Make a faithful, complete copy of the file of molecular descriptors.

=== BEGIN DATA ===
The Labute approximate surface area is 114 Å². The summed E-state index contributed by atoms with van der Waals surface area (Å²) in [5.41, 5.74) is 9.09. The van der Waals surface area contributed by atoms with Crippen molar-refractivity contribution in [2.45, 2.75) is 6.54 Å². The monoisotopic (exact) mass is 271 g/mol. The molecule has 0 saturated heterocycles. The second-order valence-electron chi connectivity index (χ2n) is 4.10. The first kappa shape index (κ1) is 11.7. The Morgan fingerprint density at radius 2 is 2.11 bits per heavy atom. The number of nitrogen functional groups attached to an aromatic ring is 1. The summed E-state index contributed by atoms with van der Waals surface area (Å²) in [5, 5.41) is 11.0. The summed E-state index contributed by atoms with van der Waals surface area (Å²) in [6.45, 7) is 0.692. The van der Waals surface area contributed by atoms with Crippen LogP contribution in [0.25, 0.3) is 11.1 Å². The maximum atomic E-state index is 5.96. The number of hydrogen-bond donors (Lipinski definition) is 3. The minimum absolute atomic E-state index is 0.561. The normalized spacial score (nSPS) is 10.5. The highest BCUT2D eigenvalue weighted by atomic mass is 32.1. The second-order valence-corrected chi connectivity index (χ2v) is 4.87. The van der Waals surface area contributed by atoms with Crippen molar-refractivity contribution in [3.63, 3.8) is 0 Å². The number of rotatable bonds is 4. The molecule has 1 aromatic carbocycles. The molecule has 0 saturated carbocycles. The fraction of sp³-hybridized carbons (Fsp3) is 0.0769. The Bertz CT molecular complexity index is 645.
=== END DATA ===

The Labute approximate surface area is 114 Å². The summed E-state index contributed by atoms with van der Waals surface area (Å²) in [5.41, 5.74) is 9.09. The van der Waals surface area contributed by atoms with Crippen molar-refractivity contribution in [2.45, 2.75) is 6.54 Å². The monoisotopic (exact) mass is 271 g/mol. The molecule has 0 saturated heterocycles. The second-order valence-electron chi connectivity index (χ2n) is 4.10. The first kappa shape index (κ1) is 11.7. The Morgan fingerprint density at radius 2 is 2.11 bits per heavy atom. The number of nitrogen functional groups attached to an aromatic ring is 1. The summed E-state index contributed by atoms with van der Waals surface area (Å²) in [5, 5.41) is 11.0. The summed E-state index contributed by atoms with van der Waals surface area (Å²) in [6.45, 7) is 0.692. The van der Waals surface area contributed by atoms with Crippen LogP contribution in [0.25, 0.3) is 11.1 Å². The maximum atomic E-state index is 5.96. The number of hydrogen-bond donors (Lipinski definition) is 3. The minimum absolute atomic E-state index is 0.561. The normalized spacial score (nSPS) is 10.5. The highest BCUT2D eigenvalue weighted by atomic mass is 32.1. The second-order valence-corrected chi connectivity index (χ2v) is 4.87. The van der Waals surface area contributed by atoms with Crippen molar-refractivity contribution in [3.63, 3.8) is 0 Å². The number of rotatable bonds is 4. The molecule has 1 aromatic carbocycles. The molecule has 0 saturated carbocycles. The fraction of sp³-hybridized carbons (Fsp3) is 0.0769. The Bertz CT molecular complexity index is 645.